7 – 20 March 2020 (reduced presentation period due to Covid-19)
Opening 6pm, 6 March 2020
Location: Contemporary Art Tasmania
Intergenerational knowledge and cultural exchange in Lutruwita/Tasmania.
Reserved for Healing was developed through Contemporary Art Tasmania’s ongoing commitment to support walantanalinany palingina’s core aims, one of which is to build on the cultural, artistic and related employment capacities for our local First Nation communities. The exhibition was generously supported through the Australia Council’s Chosen initiative – a program that aims to ensure the passing on of artistic and cultural knowledge from older generations through to younger generations.
Our families’ stories and experiences mark our lives. They inform and form who we are. The past shapes the way we respond to hardships and trauma. The Reserve for Healing exhibition uncovered our experience of hearing the impact of our families being removed from Country into reserves and missions. We felt into these stories and sensing the grief of our old people that tore at the depths of our spirit. This project enabled us to work with the next generations, our children, so that they can know our story but find pathways and traditions that have the potential to transform the pain into strength. Healing the wound of the past to ignite the passions of our future.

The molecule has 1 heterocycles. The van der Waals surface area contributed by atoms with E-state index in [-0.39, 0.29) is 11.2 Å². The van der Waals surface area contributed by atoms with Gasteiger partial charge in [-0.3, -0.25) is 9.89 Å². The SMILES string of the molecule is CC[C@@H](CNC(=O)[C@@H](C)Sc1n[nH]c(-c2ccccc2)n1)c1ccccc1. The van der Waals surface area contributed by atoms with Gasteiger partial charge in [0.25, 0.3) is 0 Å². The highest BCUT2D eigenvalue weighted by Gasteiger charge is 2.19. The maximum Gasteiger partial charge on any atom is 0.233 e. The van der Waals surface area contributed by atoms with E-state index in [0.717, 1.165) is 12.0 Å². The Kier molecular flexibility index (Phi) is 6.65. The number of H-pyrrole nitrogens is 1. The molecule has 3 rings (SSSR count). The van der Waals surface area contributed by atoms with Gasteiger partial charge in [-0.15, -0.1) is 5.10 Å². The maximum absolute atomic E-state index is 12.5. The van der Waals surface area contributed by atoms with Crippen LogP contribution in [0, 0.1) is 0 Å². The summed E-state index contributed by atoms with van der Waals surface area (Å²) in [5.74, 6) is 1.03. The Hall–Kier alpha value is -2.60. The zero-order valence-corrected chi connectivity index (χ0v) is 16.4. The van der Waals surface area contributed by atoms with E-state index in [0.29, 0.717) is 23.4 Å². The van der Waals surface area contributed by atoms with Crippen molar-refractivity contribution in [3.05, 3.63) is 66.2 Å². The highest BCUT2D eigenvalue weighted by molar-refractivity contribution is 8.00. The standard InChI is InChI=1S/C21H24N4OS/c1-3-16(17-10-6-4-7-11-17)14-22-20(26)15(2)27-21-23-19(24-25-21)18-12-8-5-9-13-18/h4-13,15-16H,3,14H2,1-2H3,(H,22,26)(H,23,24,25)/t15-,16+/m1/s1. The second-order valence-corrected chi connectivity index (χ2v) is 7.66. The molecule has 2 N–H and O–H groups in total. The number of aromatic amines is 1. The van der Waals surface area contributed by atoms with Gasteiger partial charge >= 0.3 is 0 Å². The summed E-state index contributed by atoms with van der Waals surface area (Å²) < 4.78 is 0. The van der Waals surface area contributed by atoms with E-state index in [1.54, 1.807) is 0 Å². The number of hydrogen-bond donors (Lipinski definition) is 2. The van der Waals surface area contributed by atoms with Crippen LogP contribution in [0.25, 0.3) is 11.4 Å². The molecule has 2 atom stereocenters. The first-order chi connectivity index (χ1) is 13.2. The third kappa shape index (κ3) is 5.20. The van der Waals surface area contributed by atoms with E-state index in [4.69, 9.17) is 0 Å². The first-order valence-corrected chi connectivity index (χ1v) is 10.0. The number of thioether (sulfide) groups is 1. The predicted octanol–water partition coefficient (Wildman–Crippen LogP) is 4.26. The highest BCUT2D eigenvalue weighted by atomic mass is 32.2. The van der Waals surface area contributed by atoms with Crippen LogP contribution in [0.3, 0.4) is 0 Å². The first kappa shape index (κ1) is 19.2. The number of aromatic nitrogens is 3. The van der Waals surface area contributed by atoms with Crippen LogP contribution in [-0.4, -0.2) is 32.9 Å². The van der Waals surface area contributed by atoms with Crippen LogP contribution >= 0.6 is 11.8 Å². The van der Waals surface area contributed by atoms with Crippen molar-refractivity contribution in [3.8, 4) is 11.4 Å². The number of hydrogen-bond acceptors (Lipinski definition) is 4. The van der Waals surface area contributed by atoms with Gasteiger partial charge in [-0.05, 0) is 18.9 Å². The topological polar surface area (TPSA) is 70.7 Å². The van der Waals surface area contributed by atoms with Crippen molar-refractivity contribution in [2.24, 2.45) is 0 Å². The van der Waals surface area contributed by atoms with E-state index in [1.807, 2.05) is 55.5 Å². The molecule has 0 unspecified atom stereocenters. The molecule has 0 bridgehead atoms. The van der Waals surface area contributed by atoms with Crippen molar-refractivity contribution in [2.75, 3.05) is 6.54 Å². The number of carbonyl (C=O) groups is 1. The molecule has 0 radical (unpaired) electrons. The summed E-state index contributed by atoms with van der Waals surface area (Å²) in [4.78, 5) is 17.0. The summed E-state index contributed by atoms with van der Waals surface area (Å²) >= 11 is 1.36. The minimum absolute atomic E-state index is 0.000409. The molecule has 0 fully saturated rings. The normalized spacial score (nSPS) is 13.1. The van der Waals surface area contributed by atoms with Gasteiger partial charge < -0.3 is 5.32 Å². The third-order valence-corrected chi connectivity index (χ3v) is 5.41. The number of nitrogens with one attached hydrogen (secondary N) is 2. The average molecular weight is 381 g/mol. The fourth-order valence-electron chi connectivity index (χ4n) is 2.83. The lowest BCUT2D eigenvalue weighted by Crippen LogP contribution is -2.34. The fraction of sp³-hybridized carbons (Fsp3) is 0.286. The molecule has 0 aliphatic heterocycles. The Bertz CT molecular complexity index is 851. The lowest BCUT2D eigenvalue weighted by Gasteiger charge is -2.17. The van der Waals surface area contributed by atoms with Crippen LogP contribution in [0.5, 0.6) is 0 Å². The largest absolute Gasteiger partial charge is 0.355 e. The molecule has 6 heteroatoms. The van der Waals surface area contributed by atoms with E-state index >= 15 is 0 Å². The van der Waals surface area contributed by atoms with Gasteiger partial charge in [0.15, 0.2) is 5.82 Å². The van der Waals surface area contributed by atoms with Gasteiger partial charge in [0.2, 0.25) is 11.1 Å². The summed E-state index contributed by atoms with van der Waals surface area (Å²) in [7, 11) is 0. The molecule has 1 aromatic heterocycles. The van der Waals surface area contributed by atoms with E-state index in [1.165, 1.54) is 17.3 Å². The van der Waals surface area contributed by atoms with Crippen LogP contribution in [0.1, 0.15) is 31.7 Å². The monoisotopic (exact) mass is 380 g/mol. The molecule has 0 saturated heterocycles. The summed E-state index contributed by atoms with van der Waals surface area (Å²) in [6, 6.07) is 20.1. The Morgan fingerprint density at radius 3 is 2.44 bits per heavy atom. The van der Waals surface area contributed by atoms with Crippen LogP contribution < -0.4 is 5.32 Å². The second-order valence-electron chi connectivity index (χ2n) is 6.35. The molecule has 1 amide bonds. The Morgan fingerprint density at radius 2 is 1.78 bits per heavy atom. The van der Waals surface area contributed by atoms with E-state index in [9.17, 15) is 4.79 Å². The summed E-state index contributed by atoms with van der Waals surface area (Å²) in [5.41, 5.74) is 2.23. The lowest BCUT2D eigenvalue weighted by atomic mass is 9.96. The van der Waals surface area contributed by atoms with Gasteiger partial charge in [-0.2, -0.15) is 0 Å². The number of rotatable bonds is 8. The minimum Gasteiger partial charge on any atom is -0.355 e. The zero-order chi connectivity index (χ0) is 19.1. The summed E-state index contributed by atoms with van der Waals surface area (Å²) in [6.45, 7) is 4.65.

Jack Langford – Yorta Yorta – is the subject of documentary photography he self-directed to allow the camera to bring full attention on a concentrated experience of being on Country. He also employed the same strategy to explore the nuanced (and at times destabilised and complex) identity of being young, Aboriginal and connected in an urban context. Ruth and Kaninna Langford have also developed an intervention and performance work that is grounded in ways of healing.
For Josie Mason – Yuwaalaaray, Yorta Yorta – rather than focus on an end product – whether tailoring trousers or dying mass-produced hoodies and t-shirts – it is the whole process of time spent with her father, Warren Mason, gathering she-oak, blue gum and blackwood from on the family block of land, learning what’s what, lighting the fire and making the dye’s, being smoked and hearing the stories. This is what matters for her. The being and the making – and knowing where and what these true earthy colours come from.
Mae Ganambarr – Datiwuy, Trawlwoolway – has worked with her mother, Michelle Maynard, developing the concept of ‘The Reserve,’ to explore the theme of visual memorialisation specific to the lived experience of the Cape Barren Island Reserve. Drawing on their family to sample the concept in its entirety, it is not just the objects, it is also the stories and emotions expressed in the process and the response of family and community to seeing the work and creative manifestation of a family story.
This project has been supported through the Australia Council’s Chosen initiative.